What is gingivitis?

teeth affected by gingivitis
The best treatment for gingivitis is good oral hygiene to prevent it from occurring.
ŠiStockphoto.com/Alexandru Kacso

The food and drinks you consume throughout the day leave behind a sticky film or residue on your teeth. While most people appreciate the need for regular brushing and flossing to prevent cavities, you may be unaware of what can happen when excess plaque gets trapped below your gum line. Over time, plaque that builds up around the gums hardens into a substance called tartar. This tartar creates a gap between the teeth and the gums, which allows bacteria to travel below the gum line, resulting in a condition known as gingivitis. Gingivitis is characterized by pain and swelling of the gums, which can lead to infection and more serious oral health problems if left untreated.

Even people who brush and floss regularly are not necessarily immune from the effects of this disease. In fact, the majority of adults and adolescents suffer from some level of gingivitis, and many don't even know it [source: Net Wellness]. While advanced cases of this condition can result in pain or tenderness, people with mild gingivitis may not have any pain. Some sure signs of gingivitis include red or swollen gums, a bad odor or unpleasant taste in the mouth or even visible separation between gums and teeth [source:University of Iowa].


Unfortunately, gingivitis is only the first step on the path to poor oral health. Left untreated, gingivitis develops into a condition known as periodontitis. With periodontitis, it's not just the gums that are at risk, but also the underlying ligaments and bone structure that support the teeth. Plaque, tartar and bacteria below the gums result in permanent damage to these structures, which causes the teeth to loosen or shift away from one another. Periodontitis can eventually cause tooth loss [source:University of Iowa].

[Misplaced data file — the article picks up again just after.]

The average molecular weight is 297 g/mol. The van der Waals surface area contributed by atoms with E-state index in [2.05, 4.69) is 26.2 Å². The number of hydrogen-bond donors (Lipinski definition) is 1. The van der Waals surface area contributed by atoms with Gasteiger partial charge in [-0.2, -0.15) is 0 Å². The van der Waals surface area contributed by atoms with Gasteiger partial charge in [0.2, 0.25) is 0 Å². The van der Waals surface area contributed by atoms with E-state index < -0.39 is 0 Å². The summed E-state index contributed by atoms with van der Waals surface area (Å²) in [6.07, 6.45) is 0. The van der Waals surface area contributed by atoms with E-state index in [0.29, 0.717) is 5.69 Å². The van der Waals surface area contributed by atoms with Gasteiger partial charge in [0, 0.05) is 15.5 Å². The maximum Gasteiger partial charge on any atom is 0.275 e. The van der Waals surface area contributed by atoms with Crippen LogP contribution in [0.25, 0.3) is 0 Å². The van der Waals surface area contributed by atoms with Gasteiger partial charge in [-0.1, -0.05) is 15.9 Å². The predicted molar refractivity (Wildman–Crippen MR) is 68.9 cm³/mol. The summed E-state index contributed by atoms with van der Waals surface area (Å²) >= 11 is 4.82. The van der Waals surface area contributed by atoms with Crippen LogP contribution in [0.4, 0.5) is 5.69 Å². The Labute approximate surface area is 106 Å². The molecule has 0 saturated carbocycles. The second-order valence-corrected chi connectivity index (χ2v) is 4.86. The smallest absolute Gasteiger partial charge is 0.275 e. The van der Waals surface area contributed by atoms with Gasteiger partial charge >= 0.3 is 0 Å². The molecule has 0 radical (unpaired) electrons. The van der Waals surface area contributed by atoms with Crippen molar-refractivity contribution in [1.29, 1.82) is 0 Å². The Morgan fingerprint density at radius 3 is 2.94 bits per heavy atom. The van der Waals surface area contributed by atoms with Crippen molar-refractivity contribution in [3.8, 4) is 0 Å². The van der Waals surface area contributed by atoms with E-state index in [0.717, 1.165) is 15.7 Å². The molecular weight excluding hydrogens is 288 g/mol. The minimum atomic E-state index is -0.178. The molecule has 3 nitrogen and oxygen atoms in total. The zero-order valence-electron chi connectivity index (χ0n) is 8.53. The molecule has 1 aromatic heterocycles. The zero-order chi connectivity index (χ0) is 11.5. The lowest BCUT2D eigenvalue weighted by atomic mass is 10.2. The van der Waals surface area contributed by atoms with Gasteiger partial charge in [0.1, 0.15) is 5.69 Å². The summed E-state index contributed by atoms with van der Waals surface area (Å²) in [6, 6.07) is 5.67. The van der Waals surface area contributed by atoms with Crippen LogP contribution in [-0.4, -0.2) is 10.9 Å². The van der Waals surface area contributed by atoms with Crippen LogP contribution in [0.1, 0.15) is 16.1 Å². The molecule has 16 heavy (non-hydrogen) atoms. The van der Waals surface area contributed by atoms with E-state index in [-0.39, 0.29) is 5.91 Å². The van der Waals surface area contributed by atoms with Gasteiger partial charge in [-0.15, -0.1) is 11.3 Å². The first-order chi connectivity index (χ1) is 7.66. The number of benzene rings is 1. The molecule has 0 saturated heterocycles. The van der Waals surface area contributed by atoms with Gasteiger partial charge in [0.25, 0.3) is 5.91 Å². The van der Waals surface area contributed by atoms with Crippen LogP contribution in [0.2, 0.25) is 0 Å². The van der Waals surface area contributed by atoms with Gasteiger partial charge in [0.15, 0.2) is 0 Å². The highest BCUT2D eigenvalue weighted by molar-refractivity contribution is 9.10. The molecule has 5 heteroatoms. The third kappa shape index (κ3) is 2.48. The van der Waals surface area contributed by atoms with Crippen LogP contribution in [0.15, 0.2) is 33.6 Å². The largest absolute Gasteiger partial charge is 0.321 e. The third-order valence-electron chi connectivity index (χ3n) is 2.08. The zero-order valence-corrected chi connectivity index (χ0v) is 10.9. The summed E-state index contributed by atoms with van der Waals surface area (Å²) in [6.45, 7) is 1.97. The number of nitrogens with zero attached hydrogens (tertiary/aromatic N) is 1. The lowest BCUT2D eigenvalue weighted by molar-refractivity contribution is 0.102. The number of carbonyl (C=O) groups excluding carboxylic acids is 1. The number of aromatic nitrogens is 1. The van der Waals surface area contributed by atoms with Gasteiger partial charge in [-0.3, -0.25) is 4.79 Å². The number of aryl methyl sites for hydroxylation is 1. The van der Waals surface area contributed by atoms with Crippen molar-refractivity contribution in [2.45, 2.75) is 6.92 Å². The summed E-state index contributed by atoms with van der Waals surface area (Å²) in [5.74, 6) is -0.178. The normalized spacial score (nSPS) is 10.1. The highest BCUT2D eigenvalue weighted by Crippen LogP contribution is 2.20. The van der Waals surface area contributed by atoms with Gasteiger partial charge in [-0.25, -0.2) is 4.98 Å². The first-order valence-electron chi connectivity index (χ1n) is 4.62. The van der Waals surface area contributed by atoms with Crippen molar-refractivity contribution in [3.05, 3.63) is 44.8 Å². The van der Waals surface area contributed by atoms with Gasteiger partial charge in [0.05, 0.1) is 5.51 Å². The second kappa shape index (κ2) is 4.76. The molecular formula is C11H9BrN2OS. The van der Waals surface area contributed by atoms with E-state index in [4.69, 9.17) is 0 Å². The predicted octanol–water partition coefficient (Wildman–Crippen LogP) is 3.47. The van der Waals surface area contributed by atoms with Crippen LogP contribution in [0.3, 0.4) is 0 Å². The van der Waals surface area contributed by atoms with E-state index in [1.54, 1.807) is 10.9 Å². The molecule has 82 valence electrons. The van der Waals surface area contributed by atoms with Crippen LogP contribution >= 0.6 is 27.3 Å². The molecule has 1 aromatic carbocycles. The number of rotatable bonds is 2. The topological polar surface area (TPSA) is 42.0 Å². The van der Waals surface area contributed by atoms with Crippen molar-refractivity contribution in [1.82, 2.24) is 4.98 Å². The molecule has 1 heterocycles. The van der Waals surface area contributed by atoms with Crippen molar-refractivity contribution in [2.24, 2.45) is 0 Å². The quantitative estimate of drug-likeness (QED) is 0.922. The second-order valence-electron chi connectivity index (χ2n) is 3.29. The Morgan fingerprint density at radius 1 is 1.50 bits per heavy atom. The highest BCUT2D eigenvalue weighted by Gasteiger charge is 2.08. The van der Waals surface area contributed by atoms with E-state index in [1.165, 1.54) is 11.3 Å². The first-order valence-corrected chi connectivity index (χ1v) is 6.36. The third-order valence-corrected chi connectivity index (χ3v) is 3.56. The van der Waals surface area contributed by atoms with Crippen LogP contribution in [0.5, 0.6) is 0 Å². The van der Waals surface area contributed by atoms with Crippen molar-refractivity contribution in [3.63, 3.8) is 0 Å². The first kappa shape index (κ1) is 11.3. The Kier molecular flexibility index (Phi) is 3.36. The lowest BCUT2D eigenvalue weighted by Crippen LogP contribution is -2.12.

Ready to arm yourself in the fight against gingivitis? Read on to learn how you can protect yourself from gum disease.


Gingivitis Prevention and Treatment

Poor dental hygiene is one of the primary causes of gingivitis. A diet that's high in sugar, coupled with irregular brushing and flossing, allows plaque to build up quickly on and around the gum line. This condition can also be caused or worsened by irritation from ill-fitting dental devices such as dentures or braces. Misaligned teeth pose a two-fold threat to the gums: Teeth that are crowded or out of alignment make proper oral care more challenging and more difficult to remove plaque. These teeth can also serve as an irritant in the same way as a poorly fitted denture, resulting in an increased risk for gingivitis [sources: SUNY, University of Maryland].

You may also be surprised to know that brushing or flossing too vigorously is a leading cause of gingivitis. Too much pressure irritates the gums and may leave your mouth more vulnerable to plaque and bacteria. Hormonal changes, illness and even certain types of medications can also contribute to gingivitis [source: University of Maryland].


Fortunately, this condition is completely reversible if you catch it before periodontitis sets in [source: University of Maryland]. While you can't remove tartar from below the gum lines on your own, a dentist can clean the area and reverse the effects of gingivitis. Your dentist may also prescribe antibacterial mouthwash or medications to ensure all bacteria and toxins have been removed.

Of course, prevention remains the most effective treatment against this disease. Schedule a checkup with your dentist at least once a year, and maintain effective oral care habits. Brush and floss at least twice a day using a soft-bristled brush, and use gentle pressure while doing so. Stick to a healthy diet, and minimize consumption of sticky foods like soda and candy. If you experience severe or chronic gingivitis, talk to your doctor about any medications you may be taking to determine if they could be the cause of your oral health woes. Finally, replace any dental devices that don't fit properly, and consider investing in orthodontic work to correct misaligned teeth [source: University of Maryland].


Lots More Information

Related Articles

  • Case Western Reserve University. "Poor Oral Health Linked to Prostate Disease." 2011. (Aug. 24, 2011) http://www.case.edu/think/breakingnews/prostatediseaselink.html
  • Net Wellness. "Gum Diseases." The University of Cincinnati. 2011. (Aug. 24, 2011) http://www.netwellness.uc.edu/healthtopics/gumdisease/
  • SUNY Upstate Medical University. "Gingivitis." 2008. (Aug. 24, 2011) http://library.upstate.edu/frc/resources/eil/oral3855.php
  • University of Iowa. "Gum (Periodontal) Disease." 2011. (Aug. 24, 2011) https://www.dentistry.uiowa.edu/patient-care-periodontal
  • University of Maryland Medical Center. "Gingivitis--Overview." 2011. (Aug. 24, 2011) http://www.umm.edu/ency/article/001056.htm
  • University of Maryland Medical Center. "Gingivitis--Treatment." Oct. 28, 2008. (Aug. 24, 2011) http://www.umm.edu/ency/article/001056trt.htm